More Psychology

A couple of friends have commented on the extrovert/introvert divide: (to do gross injustice to what they actually said) that’s all very interesting, and possibly true, but it’s also a very vast generalization, and like many generalizations, it quickly becomes so general as to be nearly useless. How do those preferences work on a continuum? What does that say about brain chemistry? What does that mean in the particularity of a given person’s situation? How can these categories be helpful in action, and not only in theory?

Unsurprisingly, I can’t answer these questions better than anyone else. That hasn’t stopped me from wondering about it. So I was reading more on jungian typology — I’ll try to spare you the navel-gazing part of things — and after spending a while going: ah! that does work to explain a peculiarity I have noticed and  wondered about in myself! I have arrived at the conclusion that the most interesting consideration of all this isn’t how my mind works. I already have a very close acquaintance with the workings of my own mind, and I don’t know that the psychology does much other than suggest that the seemingly arbitrary often adheres to an ordered pattern. The more interesting question is, I suspect: once one has begun to explain the thing oneself or others insist upon, and the way in which we do things, in psychological terms, then how does one go about sorting questions of psychological preference from questions of truth, beauty, and goodness — especially beauty?

Beauty is a problem when one gets into psychology because there really is such a thing as beauty and ugliness — but the different temperaments are sensitive to different sides of it, and to different emphases within it. I happen to be way sensitive to beauty and ugliness in how people order their thought — when I was in college and I came across an ugly (i.e. haphazardly organized) list in education classes, I would get so distracted that I would start re-writing it there and then. Some people can’t stand litter. Some people can’t stand comma-splices. Some people can’t stand educational standards written by committee. It’s reasonable to suppose that this sensitivity is a temperamental thing — the type descriptions predict something like it, as well as the fighting relationship with “extroverted thinking” — charts, graphs, time-tables, lists, managing, organizing, etc.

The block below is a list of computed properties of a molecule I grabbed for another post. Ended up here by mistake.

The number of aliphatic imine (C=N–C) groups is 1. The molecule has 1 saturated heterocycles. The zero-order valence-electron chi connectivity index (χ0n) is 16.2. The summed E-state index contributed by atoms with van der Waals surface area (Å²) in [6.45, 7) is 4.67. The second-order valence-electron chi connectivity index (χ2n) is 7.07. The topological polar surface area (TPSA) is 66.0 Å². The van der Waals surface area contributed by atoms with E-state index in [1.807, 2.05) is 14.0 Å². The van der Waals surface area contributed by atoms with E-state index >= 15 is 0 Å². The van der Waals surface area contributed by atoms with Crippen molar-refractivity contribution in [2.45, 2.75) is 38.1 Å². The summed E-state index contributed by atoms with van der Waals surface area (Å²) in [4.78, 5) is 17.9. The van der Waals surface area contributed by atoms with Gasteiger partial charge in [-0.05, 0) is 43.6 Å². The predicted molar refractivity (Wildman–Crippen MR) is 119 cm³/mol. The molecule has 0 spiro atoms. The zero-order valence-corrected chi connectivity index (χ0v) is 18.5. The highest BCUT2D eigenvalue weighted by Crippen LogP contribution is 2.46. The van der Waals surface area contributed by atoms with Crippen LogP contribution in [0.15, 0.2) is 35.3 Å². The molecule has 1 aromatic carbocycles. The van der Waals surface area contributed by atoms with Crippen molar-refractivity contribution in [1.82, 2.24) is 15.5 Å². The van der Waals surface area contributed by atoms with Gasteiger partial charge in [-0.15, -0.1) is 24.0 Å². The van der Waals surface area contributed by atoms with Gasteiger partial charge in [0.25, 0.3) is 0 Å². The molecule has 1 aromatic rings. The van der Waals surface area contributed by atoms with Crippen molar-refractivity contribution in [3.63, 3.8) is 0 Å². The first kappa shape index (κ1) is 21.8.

And the question? Something like: so, given this temperament, I am especially sensitive to this particular possibility of ugliness (and beauty; certain philosophers write beautiful logic, and some theologians speak likewise). You have some other sensitivity — perhaps you’re sensitive to social actions of grace and rudeness that I have no clue about, for instance. But, then, how do we communicate with one another? How does that communication work. I can’t necessarily just read you passages of Tolstoy and say: it’s beautiful! That Tolstoy’s writing is beautiful is not only something personal to me, but is also true.

Or to take something I’m bad at — if you are orderly, organized, punctual — if you like managing and are good at it, how do we communicate about that? How do I not just check out, and say: I don’t care? I don’t see the beauty and ugliness of these different ways of organizing time? If the educational professional I’m taking classes from is tone deaf to nuances of language and I’m antagonistic from the start to his research and statistics — how do we ever learn from one another? How do we work so that he can see the beauty that I’m looking for, and I his? I have no idea what beauty he might possibly see in his statistics — but perhaps there is some? How would I get at that? I can’t see the beauty in the structured, up-beat, activity oriented classroom schedule — all I see is imprecision of meaning, mixed intentions, and perhaps manipulations. And to the extent that you’re thinking about me as educators often seem to think about those under them — as something to be managed by yourself — then perhaps I’m right. But it’s not the entire truth. How do we save the beauty in your temporal order without losing the beauty of my theoretic order? Or is that possible? Do they necessarily conflict? Is it too much to ask for both, and we have to choose?


One thought on “More Psychology

  1. After reading this blog I had a great desire to read about someone who had to be a great organizer, one of the primary organizers of the Allied Forces in WW2, General Eisenhower. One of the things he said: Plans are useless, planning is essential.

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